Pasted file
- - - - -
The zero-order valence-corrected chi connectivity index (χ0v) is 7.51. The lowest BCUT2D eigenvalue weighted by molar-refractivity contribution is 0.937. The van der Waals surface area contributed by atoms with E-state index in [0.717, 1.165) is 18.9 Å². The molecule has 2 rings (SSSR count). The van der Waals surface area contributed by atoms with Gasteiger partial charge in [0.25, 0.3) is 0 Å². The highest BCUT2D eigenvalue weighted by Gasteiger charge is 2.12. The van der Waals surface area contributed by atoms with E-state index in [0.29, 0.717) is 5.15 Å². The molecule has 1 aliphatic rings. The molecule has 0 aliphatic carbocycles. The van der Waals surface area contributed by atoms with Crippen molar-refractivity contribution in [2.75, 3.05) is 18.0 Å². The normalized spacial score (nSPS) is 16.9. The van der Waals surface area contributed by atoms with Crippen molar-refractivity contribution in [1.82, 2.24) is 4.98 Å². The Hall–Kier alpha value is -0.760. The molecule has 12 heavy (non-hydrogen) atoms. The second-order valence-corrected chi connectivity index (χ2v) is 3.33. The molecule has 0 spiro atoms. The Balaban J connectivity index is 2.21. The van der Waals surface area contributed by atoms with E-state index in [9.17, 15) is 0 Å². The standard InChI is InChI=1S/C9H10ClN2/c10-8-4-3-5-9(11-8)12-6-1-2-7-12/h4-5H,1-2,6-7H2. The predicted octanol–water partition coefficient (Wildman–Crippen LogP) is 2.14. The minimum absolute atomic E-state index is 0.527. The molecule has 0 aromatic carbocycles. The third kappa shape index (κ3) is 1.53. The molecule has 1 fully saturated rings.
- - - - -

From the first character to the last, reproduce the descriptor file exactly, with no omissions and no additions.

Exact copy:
The zero-order valence-corrected chi connectivity index (χ0v) is 7.51. The lowest BCUT2D eigenvalue weighted by molar-refractivity contribution is 0.937. The van der Waals surface area contributed by atoms with E-state index in [0.717, 1.165) is 18.9 Å². The molecule has 2 rings (SSSR count). The van der Waals surface area contributed by atoms with Gasteiger partial charge in [0.25, 0.3) is 0 Å². The highest BCUT2D eigenvalue weighted by Gasteiger charge is 2.12. The van der Waals surface area contributed by atoms with E-state index in [0.29, 0.717) is 5.15 Å². The molecule has 1 aliphatic rings. The molecule has 0 aliphatic carbocycles. The van der Waals surface area contributed by atoms with Crippen molar-refractivity contribution in [2.75, 3.05) is 18.0 Å². The normalized spacial score (nSPS) is 16.9. The van der Waals surface area contributed by atoms with Crippen molar-refractivity contribution in [1.82, 2.24) is 4.98 Å². The Hall–Kier alpha value is -0.760. The molecule has 12 heavy (non-hydrogen) atoms. The second-order valence-corrected chi connectivity index (χ2v) is 3.33. The molecule has 0 spiro atoms. The Balaban J connectivity index is 2.21. The van der Waals surface area contributed by atoms with E-state index in [9.17, 15) is 0 Å². The standard InChI is InChI=1S/C9H10ClN2/c10-8-4-3-5-9(11-8)12-6-1-2-7-12/h4-5H,1-2,6-7H2. The predicted octanol–water partition coefficient (Wildman–Crippen LogP) is 2.14. The minimum absolute atomic E-state index is 0.527. The molecule has 0 aromatic carbocycles. The third kappa shape index (κ3) is 1.53. The molecule has 1 fully saturated rings.